After a month of real Chinese food, I recently decided a visit to KFC was in order. The chain is not hard to find here, though it’s no McDonalds. I’d never been a fan of KFC in the US, but the fried chicken here blew my mind. It might have just been that I was really craving some Western cuisine, but as I took my first bite into the juicy, perfectly breaded chicken thigh, fuzzy euphoria coursed through my veins. My friend claimed to feel the sensation of dopamine being released in his brain.
Hopefully that fried chicken fix will sustain me through the fall season, which turns from brisk to chilly rather quickly. Just in case, I bought a decent winter coat the other day for around $25, which—thanks to my haggling prowess—was significantly below the asking price. I proudly announced my feat to my host mother. Usually a very sweet woman, she laughed in my face and told me I had been ripped off. I was deflated, but I’ve picked up some pointers since then. First of all, it’s important to make the seller think I’m a local, because the starting price for a foreigner is usually much higher. Since I already look the part, I try to initially say as little as possible so as to not let my accent give me away. Once the seller names a price, I say “tai gui le!” (too expensive!) and walk away, at which point the price is usually slashed. The general rule of thumb is to make a counter-offer that is one fourth of the original price and negotiate up to the half-way point. While bargaining, I’ve had sellers mock me, call me cheap, act offended, and use other shrewd tactics to sucker me out of my money. But it’s all an act and I’ve learned to stick to my guns.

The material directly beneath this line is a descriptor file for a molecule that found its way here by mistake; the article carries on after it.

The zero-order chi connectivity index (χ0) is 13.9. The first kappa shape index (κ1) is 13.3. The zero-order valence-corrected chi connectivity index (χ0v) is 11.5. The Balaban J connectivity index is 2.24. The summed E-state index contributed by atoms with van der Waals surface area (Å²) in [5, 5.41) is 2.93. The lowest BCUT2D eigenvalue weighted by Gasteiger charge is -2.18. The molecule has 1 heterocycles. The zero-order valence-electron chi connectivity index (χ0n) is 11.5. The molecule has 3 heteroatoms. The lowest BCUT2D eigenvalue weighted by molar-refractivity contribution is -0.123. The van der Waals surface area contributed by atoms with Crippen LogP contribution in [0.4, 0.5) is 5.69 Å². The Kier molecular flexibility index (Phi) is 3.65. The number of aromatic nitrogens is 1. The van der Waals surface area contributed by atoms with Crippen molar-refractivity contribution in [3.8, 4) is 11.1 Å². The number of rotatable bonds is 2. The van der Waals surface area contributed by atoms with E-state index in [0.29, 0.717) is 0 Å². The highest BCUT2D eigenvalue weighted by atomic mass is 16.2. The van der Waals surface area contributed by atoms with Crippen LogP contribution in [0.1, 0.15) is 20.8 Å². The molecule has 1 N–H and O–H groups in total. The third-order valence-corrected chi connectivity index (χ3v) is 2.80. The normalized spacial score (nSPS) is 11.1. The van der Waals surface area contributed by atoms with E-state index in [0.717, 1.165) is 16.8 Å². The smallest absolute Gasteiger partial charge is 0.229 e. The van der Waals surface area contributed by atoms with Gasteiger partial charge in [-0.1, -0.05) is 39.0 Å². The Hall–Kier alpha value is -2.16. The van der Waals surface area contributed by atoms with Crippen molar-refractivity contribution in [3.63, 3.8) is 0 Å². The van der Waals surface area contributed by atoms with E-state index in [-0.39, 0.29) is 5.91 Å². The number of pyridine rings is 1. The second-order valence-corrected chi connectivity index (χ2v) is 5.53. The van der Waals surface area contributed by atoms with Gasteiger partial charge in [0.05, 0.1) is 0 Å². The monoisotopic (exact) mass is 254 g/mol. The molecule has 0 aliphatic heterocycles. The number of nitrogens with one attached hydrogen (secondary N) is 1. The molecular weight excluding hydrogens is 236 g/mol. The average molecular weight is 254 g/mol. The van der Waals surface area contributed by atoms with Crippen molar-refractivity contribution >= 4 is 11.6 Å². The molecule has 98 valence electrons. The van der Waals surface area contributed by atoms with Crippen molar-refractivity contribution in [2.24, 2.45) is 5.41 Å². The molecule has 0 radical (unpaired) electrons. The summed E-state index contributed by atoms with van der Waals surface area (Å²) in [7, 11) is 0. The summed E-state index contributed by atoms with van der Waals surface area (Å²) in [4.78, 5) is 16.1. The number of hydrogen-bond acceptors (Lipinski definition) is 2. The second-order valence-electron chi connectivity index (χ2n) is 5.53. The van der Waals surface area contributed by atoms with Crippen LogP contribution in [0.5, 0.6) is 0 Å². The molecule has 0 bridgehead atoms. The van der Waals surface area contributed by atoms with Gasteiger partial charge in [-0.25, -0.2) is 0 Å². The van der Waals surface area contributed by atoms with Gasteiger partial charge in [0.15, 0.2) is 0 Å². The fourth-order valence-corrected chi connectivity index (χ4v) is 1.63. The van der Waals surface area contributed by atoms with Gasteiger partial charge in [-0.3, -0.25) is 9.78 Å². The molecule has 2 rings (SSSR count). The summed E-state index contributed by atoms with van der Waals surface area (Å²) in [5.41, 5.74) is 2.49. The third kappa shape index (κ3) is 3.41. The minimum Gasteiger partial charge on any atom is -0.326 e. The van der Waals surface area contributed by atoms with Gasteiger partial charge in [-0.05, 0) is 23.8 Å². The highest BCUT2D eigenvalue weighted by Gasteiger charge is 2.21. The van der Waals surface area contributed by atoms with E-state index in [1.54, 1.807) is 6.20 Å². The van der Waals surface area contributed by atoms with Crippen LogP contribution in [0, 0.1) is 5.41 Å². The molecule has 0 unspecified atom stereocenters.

In other exciting news, I recently got a chance to visit some student dorms (actual Chinese student dorms, not the cozy hotel rooms that we American students are staying in). I will never take Wesleyan dorms for granted ever again. The typical Chinese dorm room houses six students and is barely bigger than a Butts single. There are three bunk beds per room, and students with the same major live together on the same floor. There are no showers in the dorms. Instead, students must make a trip to the communal bathhouse, which can be unpleasant in the winter when your freshly washed hair turns into icicles. Although privacy must be hard to come by in a one-room sextuplet, you’re guaranteed never to feel lonely when you have five roomies.
I also want to give a shout-out to some furry friends I met at the reggae bar last week. After my friends and I sat down on our favorite outdoor sofa, we discovered a cat and her four kittens snuggling underneath the pillows. They had soft ginger colored fur and got cuter after each drink. Then something that can only be described as “fucked up” happened. A passerby came by, snatched up a kitten and quickly walked away with it in his bag. I can only hope that he felt a sudden urge to adopt a pet and provide it with a loving home.
I’m also making progress on my hunt for scorpion kebabs. My sources tell me that I can find them after dark by the Forbidden City. I’ll try to get my hands on some before the next column and report in full.